Full Implementation of Basel III Needed at the National Level

The current system of national implementation does not favour full implementation of post-crisis regulatory reform, says German central banker Joachim Wuermeling.

Basel III should be fully implemented at all internationally active banks at the national level, said German central bank board member Joachim Wuermeling in a speech in Washington DC last week.

Wuermeling, also an ECB supervisory board member, was speaking on the role of international cooperation in supporting economic prosperity, stability and progress as policy goals. In particular, he noted the work of the BCBS (Basel Committee of Banking Supervision) in making the banking system safer.

“Since 1974, regulators in the Committee have been developing international minimum standards and guidelines to harmonise the supervision of internationally active banks,” Wuermeling said. “Even though its standards are only non-binding agreements, these are typically implemented in more than 100 countries.”

The now-finalised Basel III package will make internationally active banks safer in the future, he said. But he emphasised that it relies on full implementation at the national level, without which Basel III loses value dramatically in terms of financial stability.

Wuermeling’s comments regarding recent discussions with his staff were particularly telling:

At some point, the discussion turned to the less than optimal experiences with the previous Basel standards. Some pointed out that the US did not implement the Basel II standard in full, despite having pushed for it in the first place. That led to the question how complete the implementation could be if other jurisdictions simply cherry-picked.

But then I saw two colleagues whispering and laughing – and I asked what it was about. One of them, quite reluctantly, explained that it may be true that Basel II implementation in the US diverged from what the EU had hoped for – but that it was the EU which had been found to be materially non-compliant with the Basel III standard. The room suddenly fell silent.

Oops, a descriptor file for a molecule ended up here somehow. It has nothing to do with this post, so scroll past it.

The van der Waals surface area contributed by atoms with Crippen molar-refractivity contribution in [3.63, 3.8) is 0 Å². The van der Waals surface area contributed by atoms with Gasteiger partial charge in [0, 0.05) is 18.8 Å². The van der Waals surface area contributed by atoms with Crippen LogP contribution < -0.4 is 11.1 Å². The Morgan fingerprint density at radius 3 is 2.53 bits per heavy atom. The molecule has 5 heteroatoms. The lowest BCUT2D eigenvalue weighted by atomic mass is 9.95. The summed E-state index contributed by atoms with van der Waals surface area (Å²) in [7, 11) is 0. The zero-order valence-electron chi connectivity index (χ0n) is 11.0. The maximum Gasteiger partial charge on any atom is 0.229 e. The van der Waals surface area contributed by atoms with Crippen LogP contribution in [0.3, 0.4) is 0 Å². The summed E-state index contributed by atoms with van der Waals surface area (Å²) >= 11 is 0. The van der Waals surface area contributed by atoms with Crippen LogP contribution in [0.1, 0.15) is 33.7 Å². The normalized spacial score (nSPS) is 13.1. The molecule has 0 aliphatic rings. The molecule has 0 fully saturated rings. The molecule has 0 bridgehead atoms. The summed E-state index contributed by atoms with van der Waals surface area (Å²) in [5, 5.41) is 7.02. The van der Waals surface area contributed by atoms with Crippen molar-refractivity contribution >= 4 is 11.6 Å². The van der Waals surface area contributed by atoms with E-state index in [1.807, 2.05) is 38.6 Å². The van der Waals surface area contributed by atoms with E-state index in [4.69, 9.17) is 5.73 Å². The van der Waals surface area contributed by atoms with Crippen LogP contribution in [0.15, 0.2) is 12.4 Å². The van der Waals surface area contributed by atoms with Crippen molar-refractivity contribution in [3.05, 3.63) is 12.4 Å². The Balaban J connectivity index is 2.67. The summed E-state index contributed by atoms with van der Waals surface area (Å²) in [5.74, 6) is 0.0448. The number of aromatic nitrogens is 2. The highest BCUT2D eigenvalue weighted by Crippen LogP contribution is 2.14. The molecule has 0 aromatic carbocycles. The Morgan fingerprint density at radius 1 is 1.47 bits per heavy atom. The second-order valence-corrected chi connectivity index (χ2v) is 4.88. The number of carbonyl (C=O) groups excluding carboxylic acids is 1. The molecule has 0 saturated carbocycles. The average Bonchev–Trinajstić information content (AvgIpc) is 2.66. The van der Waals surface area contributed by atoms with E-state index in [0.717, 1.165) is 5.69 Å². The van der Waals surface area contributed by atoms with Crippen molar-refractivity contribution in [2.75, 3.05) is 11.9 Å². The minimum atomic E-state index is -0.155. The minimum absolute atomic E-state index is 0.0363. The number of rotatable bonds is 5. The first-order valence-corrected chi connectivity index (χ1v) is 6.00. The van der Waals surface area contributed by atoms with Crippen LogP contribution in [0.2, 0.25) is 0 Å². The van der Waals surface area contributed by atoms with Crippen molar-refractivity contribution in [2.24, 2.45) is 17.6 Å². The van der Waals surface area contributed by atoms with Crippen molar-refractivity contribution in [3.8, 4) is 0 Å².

Finally, someone asked: will it be different this time around?

Indeed, it has long been argued that Basel II did not have sufficient judicial strength and that inconsistent implementation across jurisdictions allowed banks to circumvent capital requirements in search of higher profitability, possibly contributing to the global financial crisis.

According to Wuermeling, the BCBS has reduced the likelihood of a ‘regulatory race to the bottom’ and the opportunity for regulatory arbitrage. But – as with Basel II – the current system of national implementation still does not favour full implementation.

International cooperation can only work if national politics are able to overcome the tendencies towards less than full implementation, he said.

“What we need is complete implementation, nothing less: all internationally active banks – be they American, European, Asian or from any other region – need to be subject to these minimum standards – otherwise we have failed to achieve a truly international compact.”

While he noted that smaller institutions which are not internationally active should be subject to less complex rules – a path being pursued in the US, EU and the BCBS itself – Wuermeling warned against the same regulatory easing for internationally active mid-sized banks.

Now that Basel III has been finalised, the focus has moved towards evaluation and implementation monitoring. But according to Wuermeling, the BCBS still has other risks on its agenda. These include the regulation of sovereign exposures, as well as emergent risks from climate change, crypto assets and ‘BigTechs’ expanding into banking business.

“Those examples also show that risks and stakeholders can’t be grasped within national borders which shows very clearly that there is no alternative to international cooperation,” he said.

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